Below, I enjoy the often quiet breaks after the bursts of wet, gloomy, rough weather. That goes double for me when out of my big city, and into a neighboring city. Because then, I find more of what I miss.

Recently, I was Portland (Oregon), enjoying some beautiful hours from the weekend. In the morning after a heavy night of heavy showers, I enjoy its calm feel under the bare trees, vintage architecture, setting upon its often quirky gluten-free option heavy atmosphere.

The streets seemed almost empty last Saturday morning, with fewer humans walking about. I stopped by one of the many food truck blocks, seeing them all mostly closed until after the noontime hits.

And you can walk around easy, aimlessly enjoy the open streets, hum a little song, because “Keep Portland Weird” is a community push. I had my usual destinations before my business to do here. I don’t come often, but I never forget my sense of direction through the the central downtown. I know all the main spots I love, especially the Courthouse Square, Cameron’s Books, Ground Kontrol Arcade, Voodoo Donuts, Multnomah County Central Library, a bunch of favorite quirky stores and restaurants through all over the city, and some great parks to let that fresh outside air sink through to the heart.

And, I can never forget Powell’s Books, a place I end up often spending an excessive amount of time indoors. It’s also here, where I easily forget how pleasant the outside is.

I will have to talk more about Powell’s Books, in a feature to its own someday. But for now, here is a picture that best represents me in the Portland moment.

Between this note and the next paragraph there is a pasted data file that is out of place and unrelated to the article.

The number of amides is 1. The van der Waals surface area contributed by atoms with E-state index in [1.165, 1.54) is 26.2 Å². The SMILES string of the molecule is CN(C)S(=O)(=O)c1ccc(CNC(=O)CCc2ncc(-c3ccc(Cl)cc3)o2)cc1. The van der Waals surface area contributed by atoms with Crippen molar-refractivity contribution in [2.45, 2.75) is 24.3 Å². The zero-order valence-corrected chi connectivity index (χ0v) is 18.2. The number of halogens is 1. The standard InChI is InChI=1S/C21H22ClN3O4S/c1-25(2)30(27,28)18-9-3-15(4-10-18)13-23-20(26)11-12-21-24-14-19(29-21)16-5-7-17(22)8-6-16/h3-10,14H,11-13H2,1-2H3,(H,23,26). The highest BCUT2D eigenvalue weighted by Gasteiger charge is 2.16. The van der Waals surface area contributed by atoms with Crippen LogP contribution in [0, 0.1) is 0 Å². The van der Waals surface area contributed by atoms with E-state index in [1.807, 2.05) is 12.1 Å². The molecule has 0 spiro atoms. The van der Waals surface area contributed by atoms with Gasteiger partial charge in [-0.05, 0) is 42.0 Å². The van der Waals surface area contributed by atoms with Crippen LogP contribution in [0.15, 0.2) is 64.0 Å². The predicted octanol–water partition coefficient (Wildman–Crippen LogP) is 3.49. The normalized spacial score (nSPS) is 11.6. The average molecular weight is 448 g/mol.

– Orion T

PBS anchor Jim Lehrer, leaving a grand legacy for others to pick up

(Courtesy of PBS.org)

“Journalism is caring where the fire-engines are going.”

Jim Lehrer – novelist, playwright, and most noted..veteran news journalist, TV anchor, editor whose news career in journalism spanned over 50 years. Also, the co-founder of PBS Newshour TV program, and frequent presidential debate moderator. He won many awards, and to me, a prime example of journalism of how it’s meant in pure form, without the punditry and theatrics. He passed away on January 23, 2020 at age 85. 

But one important page of note, are Jim Lehrer’s NewsHour guidelines in 2009, as a standard for his show, and to inspire others who may follow:

I practice journalism in accordance with the following guidelines:
• Do nothing I cannot defend.
• Do not distort, lie, slant or hype.
• Do not falsify facts or make up quotes.
• Cover, write and present every story with the care I would want if the story
were about me.
• Assume there is at least one other side or version to every story.
• Assume the viewer is as smart and caring and good a person as I am.